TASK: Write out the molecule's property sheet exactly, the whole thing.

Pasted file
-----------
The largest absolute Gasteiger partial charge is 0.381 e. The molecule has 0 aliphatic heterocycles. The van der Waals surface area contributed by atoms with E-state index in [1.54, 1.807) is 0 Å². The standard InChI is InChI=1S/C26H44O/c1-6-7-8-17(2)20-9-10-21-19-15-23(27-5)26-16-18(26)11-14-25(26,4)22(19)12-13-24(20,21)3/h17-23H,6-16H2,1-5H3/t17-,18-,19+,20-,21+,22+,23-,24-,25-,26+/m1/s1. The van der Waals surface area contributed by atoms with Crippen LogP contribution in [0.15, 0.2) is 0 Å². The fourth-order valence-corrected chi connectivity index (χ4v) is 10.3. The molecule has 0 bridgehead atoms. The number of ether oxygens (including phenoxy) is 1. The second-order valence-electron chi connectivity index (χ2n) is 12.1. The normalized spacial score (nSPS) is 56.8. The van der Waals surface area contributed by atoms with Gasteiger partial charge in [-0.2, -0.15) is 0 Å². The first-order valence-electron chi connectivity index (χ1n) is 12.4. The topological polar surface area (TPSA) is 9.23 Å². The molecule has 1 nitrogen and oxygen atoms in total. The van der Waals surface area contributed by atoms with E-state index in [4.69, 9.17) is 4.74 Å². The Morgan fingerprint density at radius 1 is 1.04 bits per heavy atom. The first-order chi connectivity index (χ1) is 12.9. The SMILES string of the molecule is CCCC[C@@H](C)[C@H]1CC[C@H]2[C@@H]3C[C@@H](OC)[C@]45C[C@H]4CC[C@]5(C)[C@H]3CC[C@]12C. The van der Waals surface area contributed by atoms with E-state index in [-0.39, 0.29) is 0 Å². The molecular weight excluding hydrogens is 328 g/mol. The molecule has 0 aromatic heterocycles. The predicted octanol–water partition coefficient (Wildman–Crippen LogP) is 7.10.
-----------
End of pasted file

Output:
The largest absolute Gasteiger partial charge is 0.381 e. The molecule has 0 aliphatic heterocycles. The van der Waals surface area contributed by atoms with E-state index in [1.54, 1.807) is 0 Å². The standard InChI is InChI=1S/C26H44O/c1-6-7-8-17(2)20-9-10-21-19-15-23(27-5)26-16-18(26)11-14-25(26,4)22(19)12-13-24(20,21)3/h17-23H,6-16H2,1-5H3/t17-,18-,19+,20-,21+,22+,23-,24-,25-,26+/m1/s1. The van der Waals surface area contributed by atoms with Crippen LogP contribution in [0.15, 0.2) is 0 Å². The fourth-order valence-corrected chi connectivity index (χ4v) is 10.3. The molecule has 0 bridgehead atoms. The number of ether oxygens (including phenoxy) is 1. The second-order valence-electron chi connectivity index (χ2n) is 12.1. The normalized spacial score (nSPS) is 56.8. The van der Waals surface area contributed by atoms with Gasteiger partial charge in [-0.2, -0.15) is 0 Å². The first-order valence-electron chi connectivity index (χ1n) is 12.4. The topological polar surface area (TPSA) is 9.23 Å². The molecule has 1 nitrogen and oxygen atoms in total. The van der Waals surface area contributed by atoms with E-state index in [4.69, 9.17) is 4.74 Å². The Morgan fingerprint density at radius 1 is 1.04 bits per heavy atom. The first-order chi connectivity index (χ1) is 12.9. The SMILES string of the molecule is CCCC[C@@H](C)[C@H]1CC[C@H]2[C@@H]3C[C@@H](OC)[C@]45C[C@H]4CC[C@]5(C)[C@H]3CC[C@]12C. The van der Waals surface area contributed by atoms with E-state index in [-0.39, 0.29) is 0 Å². The molecular weight excluding hydrogens is 328 g/mol. The molecule has 0 aromatic heterocycles. The predicted octanol–water partition coefficient (Wildman–Crippen LogP) is 7.10.